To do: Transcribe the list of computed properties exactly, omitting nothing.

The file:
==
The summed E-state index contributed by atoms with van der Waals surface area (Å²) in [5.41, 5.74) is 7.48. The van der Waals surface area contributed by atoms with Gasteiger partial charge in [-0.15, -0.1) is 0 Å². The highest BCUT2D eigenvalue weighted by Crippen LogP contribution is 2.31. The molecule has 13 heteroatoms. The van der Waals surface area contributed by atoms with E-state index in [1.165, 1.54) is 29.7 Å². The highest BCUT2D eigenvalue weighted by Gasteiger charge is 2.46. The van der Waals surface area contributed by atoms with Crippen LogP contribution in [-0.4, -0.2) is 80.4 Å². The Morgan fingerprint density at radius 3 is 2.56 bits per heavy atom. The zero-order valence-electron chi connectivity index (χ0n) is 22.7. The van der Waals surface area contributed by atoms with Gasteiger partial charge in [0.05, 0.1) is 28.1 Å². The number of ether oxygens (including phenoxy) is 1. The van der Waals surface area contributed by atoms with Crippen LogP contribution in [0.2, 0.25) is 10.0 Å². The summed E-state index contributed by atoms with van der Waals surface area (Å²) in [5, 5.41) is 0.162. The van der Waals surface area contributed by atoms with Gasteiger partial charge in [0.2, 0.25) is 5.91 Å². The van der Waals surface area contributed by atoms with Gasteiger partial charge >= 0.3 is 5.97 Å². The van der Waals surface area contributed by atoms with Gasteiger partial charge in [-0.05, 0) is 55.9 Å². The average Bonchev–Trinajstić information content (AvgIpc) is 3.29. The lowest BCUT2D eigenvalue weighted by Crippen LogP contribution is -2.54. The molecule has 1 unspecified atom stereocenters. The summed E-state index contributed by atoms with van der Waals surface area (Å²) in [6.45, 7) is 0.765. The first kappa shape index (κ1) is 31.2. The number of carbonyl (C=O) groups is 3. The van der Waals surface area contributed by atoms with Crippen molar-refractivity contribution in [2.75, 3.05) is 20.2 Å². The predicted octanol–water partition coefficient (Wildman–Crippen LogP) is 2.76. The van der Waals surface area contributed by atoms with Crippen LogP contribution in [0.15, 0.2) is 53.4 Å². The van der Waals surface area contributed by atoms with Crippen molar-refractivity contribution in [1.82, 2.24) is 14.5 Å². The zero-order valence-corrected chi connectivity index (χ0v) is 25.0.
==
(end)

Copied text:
The summed E-state index contributed by atoms with van der Waals surface area (Å²) in [5.41, 5.74) is 7.48. The van der Waals surface area contributed by atoms with Gasteiger partial charge in [-0.15, -0.1) is 0 Å². The highest BCUT2D eigenvalue weighted by Crippen LogP contribution is 2.31. The molecule has 13 heteroatoms. The van der Waals surface area contributed by atoms with E-state index in [1.165, 1.54) is 29.7 Å². The highest BCUT2D eigenvalue weighted by Gasteiger charge is 2.46. The van der Waals surface area contributed by atoms with Crippen LogP contribution in [-0.4, -0.2) is 80.4 Å². The Morgan fingerprint density at radius 3 is 2.56 bits per heavy atom. The zero-order valence-electron chi connectivity index (χ0n) is 22.7. The van der Waals surface area contributed by atoms with Gasteiger partial charge in [0.05, 0.1) is 28.1 Å². The number of ether oxygens (including phenoxy) is 1. The van der Waals surface area contributed by atoms with Crippen LogP contribution in [0.2, 0.25) is 10.0 Å². The summed E-state index contributed by atoms with van der Waals surface area (Å²) in [5, 5.41) is 0.162. The van der Waals surface area contributed by atoms with Gasteiger partial charge in [0.2, 0.25) is 5.91 Å². The van der Waals surface area contributed by atoms with Gasteiger partial charge >= 0.3 is 5.97 Å². The van der Waals surface area contributed by atoms with Gasteiger partial charge in [-0.05, 0) is 55.9 Å². The average Bonchev–Trinajstić information content (AvgIpc) is 3.29. The lowest BCUT2D eigenvalue weighted by Crippen LogP contribution is -2.54. The molecule has 1 unspecified atom stereocenters. The summed E-state index contributed by atoms with van der Waals surface area (Å²) in [6.45, 7) is 0.765. The first kappa shape index (κ1) is 31.2. The number of carbonyl (C=O) groups is 3. The van der Waals surface area contributed by atoms with Crippen molar-refractivity contribution in [2.75, 3.05) is 20.2 Å². The predicted octanol–water partition coefficient (Wildman–Crippen LogP) is 2.76. The van der Waals surface area contributed by atoms with Crippen LogP contribution in [0.15, 0.2) is 53.4 Å². The van der Waals surface area contributed by atoms with Crippen molar-refractivity contribution in [1.82, 2.24) is 14.5 Å². The zero-order valence-corrected chi connectivity index (χ0v) is 25.0.